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#9 CaptainSlug

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Posted 11 January 2008 - 07:26 AM

CS, by, "ci," you mean in^3 (cubic inches), correct?

Yes
Around 7ci at 35psi with a very nonrestrictive trigger valve will get you Titan level performance (without the pump plugged).
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#10 Peter

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Posted 11 January 2008 - 08:28 AM

Force does equal the spring constant times the distance, but knowing that doesn't really help at all... as CS said, you also have to take into account... well, all that stuff. And I'm not sure but I don't think you usually find k values with your springs, just part numbers.

CS, by, "ci," you mean in^3 (cubic inches), correct?

I'm in physics so I can help with all that barrel length whatnot if you really want, but I think CS is right... the best way to figure stuff out is just to tinker. Plus, we don't live in a perfect world, so even if you did figure everything mathematically, it still wouldn't be exact.

If you're in highschool physics, nothing is done with compressible fluids. Also, f= -kx will and does work, it will return the amount of force that the spring pushes back with, not the amount of force going on the dart, friction has to be taken into account. You can just as easily find a constant using feet and pounds if you want.
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#11 jwasko

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Posted 11 January 2008 - 10:37 AM

You could always use Boltsniper's handy little empirical formula for the length of a barrel. It gives a rough estimation of the barrel length of a springer:
volume of plunger chamber = 4*volume of the barrel
Working from that equation:
lenght of barrel=0.25*(length of pull)*[(radius of plunger chamber)^2]/[(radius of barrel)^2],

Where length of pull is how far you pull back the plunger.
According to Boltsniper, this won't give you the exact barrel length; however, it can at least give you a good starting point.

PS: Here is the page where Boltsniper placed the formula.

Edited by jwasko, 11 January 2008 - 12:29 PM.

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#12 Carbon

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Posted 11 January 2008 - 11:18 AM

Boltsniper's writeups are excellent primers on homemade construction in general, for both construction techniques as well as the underlying physics.
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#13 sn1per

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Posted 11 January 2008 - 03:51 PM

Thanks, 2nd loser

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sn1per I appreciate your humor, that made me laugh literally out loud.

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#14 Flaming Hilt

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Posted 11 January 2008 - 04:39 PM

If you're in high school physics, nothing is done with compressible fluids. Also, f= -kx will and does work, it will return the amount of force that the spring pushes back with, not the amount of force going on the dart, friction has to be taken into account. You can just as easily find a constant using feet and pounds if you want.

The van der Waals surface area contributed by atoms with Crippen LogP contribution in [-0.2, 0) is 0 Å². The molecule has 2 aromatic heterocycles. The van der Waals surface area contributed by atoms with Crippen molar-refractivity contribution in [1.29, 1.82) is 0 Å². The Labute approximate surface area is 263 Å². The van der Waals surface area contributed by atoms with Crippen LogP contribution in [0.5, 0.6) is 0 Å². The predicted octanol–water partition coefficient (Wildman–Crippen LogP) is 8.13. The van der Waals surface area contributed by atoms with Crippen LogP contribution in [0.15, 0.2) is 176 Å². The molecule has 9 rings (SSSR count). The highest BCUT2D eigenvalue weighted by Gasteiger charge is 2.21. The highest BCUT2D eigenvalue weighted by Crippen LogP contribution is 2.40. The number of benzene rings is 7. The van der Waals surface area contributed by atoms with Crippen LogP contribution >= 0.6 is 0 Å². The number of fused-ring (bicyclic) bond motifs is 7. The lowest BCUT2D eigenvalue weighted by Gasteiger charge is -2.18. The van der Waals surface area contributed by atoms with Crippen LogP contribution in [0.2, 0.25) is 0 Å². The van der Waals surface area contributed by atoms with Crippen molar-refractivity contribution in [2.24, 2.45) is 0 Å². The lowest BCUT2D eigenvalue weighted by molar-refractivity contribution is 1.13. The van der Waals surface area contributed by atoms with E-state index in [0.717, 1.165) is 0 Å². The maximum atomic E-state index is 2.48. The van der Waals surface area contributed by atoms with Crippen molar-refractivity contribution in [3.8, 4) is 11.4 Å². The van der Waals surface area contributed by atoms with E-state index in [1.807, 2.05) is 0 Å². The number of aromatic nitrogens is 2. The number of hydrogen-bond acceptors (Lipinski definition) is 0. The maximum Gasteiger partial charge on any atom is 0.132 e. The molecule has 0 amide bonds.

Yes, I know that, but what are you going to do once you know how much force it takes to pull the spring back? You can determine how fast the air will be pushed out, and how much that will accelerate the dart based on the length of the barrel (assuming you've already calculate that the plunger stroke will produce enough air to fill the barrel). And yes, I can incorporate mew into that as well.

No, we don't work with compressible fluids, but simple kinematics and some common sense can take you a long ways. That being said, if you know about compressible fluids, you could probably find a more accurate answer than myself, but like I said earlier and like CS has kinda been saying, that's all in a perfect world. I'm betting my percent error with your answer as the actual answer, and your percent error with the [/i]actual[/i] answer as the actual answer would be about the same.
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#15 DTReaper

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Posted 11 January 2008 - 06:05 PM

You are all forgetting a key factor in the speed of the plunger and that is friction it will slow down the gun since F=MA the speed and weight are important factors to consider when making a spring gun so a lighter yet still strong plunger is a good way to improve ranges in your spring guns. However i agree with basically everything else that they say.

-DTR
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#16 Carbon

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Posted 11 January 2008 - 08:08 PM

Not forgetting....ignoring. We don't need that level of complexity, we have toys to discuss.

Joking aside, the coefficient of friction of the dart and barrel is even more important than plunger friction (you're just seeking to minimize that friction, anyway). The dart's friction is what allows the initial pressure to build, but not be so resistant to moving that range suffers.